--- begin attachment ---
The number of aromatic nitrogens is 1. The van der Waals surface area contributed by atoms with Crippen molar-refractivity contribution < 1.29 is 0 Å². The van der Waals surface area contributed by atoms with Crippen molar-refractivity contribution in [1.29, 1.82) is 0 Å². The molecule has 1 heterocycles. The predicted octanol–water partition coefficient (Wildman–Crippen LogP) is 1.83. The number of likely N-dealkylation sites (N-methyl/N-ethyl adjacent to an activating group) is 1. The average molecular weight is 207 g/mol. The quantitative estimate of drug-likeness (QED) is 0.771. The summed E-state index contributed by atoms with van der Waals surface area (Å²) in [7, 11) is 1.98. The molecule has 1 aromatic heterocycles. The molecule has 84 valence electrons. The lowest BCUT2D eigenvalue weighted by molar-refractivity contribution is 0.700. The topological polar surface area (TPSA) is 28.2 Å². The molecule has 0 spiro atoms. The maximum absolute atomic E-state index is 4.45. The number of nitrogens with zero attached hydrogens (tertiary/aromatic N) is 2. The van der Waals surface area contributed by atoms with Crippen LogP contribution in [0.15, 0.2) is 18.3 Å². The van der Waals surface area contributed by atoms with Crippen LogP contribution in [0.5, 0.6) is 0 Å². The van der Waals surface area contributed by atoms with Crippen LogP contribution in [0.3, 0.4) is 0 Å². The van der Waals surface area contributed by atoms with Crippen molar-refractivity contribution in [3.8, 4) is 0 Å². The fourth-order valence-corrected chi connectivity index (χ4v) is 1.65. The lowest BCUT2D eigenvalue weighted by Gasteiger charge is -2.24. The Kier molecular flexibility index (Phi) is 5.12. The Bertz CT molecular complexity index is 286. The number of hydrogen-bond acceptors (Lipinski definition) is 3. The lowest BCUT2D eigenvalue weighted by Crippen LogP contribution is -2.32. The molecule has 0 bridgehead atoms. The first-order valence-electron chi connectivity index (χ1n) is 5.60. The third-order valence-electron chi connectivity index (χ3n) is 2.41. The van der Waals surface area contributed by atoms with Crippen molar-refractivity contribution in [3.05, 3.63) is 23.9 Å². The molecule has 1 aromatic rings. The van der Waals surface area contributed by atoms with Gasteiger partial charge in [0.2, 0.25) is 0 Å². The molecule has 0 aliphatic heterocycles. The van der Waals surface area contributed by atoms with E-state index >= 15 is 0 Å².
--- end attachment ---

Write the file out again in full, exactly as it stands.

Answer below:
The number of aromatic nitrogens is 1. The van der Waals surface area contributed by atoms with Crippen molar-refractivity contribution < 1.29 is 0 Å². The van der Waals surface area contributed by atoms with Crippen molar-refractivity contribution in [1.29, 1.82) is 0 Å². The molecule has 1 heterocycles. The predicted octanol–water partition coefficient (Wildman–Crippen LogP) is 1.83. The number of likely N-dealkylation sites (N-methyl/N-ethyl adjacent to an activating group) is 1. The average molecular weight is 207 g/mol. The quantitative estimate of drug-likeness (QED) is 0.771. The summed E-state index contributed by atoms with van der Waals surface area (Å²) in [7, 11) is 1.98. The molecule has 1 aromatic heterocycles. The molecule has 84 valence electrons. The lowest BCUT2D eigenvalue weighted by molar-refractivity contribution is 0.700. The topological polar surface area (TPSA) is 28.2 Å². The molecule has 0 spiro atoms. The maximum absolute atomic E-state index is 4.45. The number of nitrogens with zero attached hydrogens (tertiary/aromatic N) is 2. The van der Waals surface area contributed by atoms with Crippen LogP contribution in [0.15, 0.2) is 18.3 Å². The van der Waals surface area contributed by atoms with Crippen LogP contribution in [0.5, 0.6) is 0 Å². The van der Waals surface area contributed by atoms with Crippen LogP contribution in [0.3, 0.4) is 0 Å². The van der Waals surface area contributed by atoms with Crippen molar-refractivity contribution in [3.8, 4) is 0 Å². The fourth-order valence-corrected chi connectivity index (χ4v) is 1.65. The lowest BCUT2D eigenvalue weighted by Gasteiger charge is -2.24. The Kier molecular flexibility index (Phi) is 5.12. The Bertz CT molecular complexity index is 286. The number of hydrogen-bond acceptors (Lipinski definition) is 3. The lowest BCUT2D eigenvalue weighted by Crippen LogP contribution is -2.32. The molecule has 0 bridgehead atoms. The first-order valence-electron chi connectivity index (χ1n) is 5.60. The third-order valence-electron chi connectivity index (χ3n) is 2.41. The van der Waals surface area contributed by atoms with Crippen molar-refractivity contribution in [3.05, 3.63) is 23.9 Å². The molecule has 1 aromatic rings. The van der Waals surface area contributed by atoms with Gasteiger partial charge in [0.2, 0.25) is 0 Å². The molecule has 0 aliphatic heterocycles. The van der Waals surface area contributed by atoms with E-state index >= 15 is 0 Å².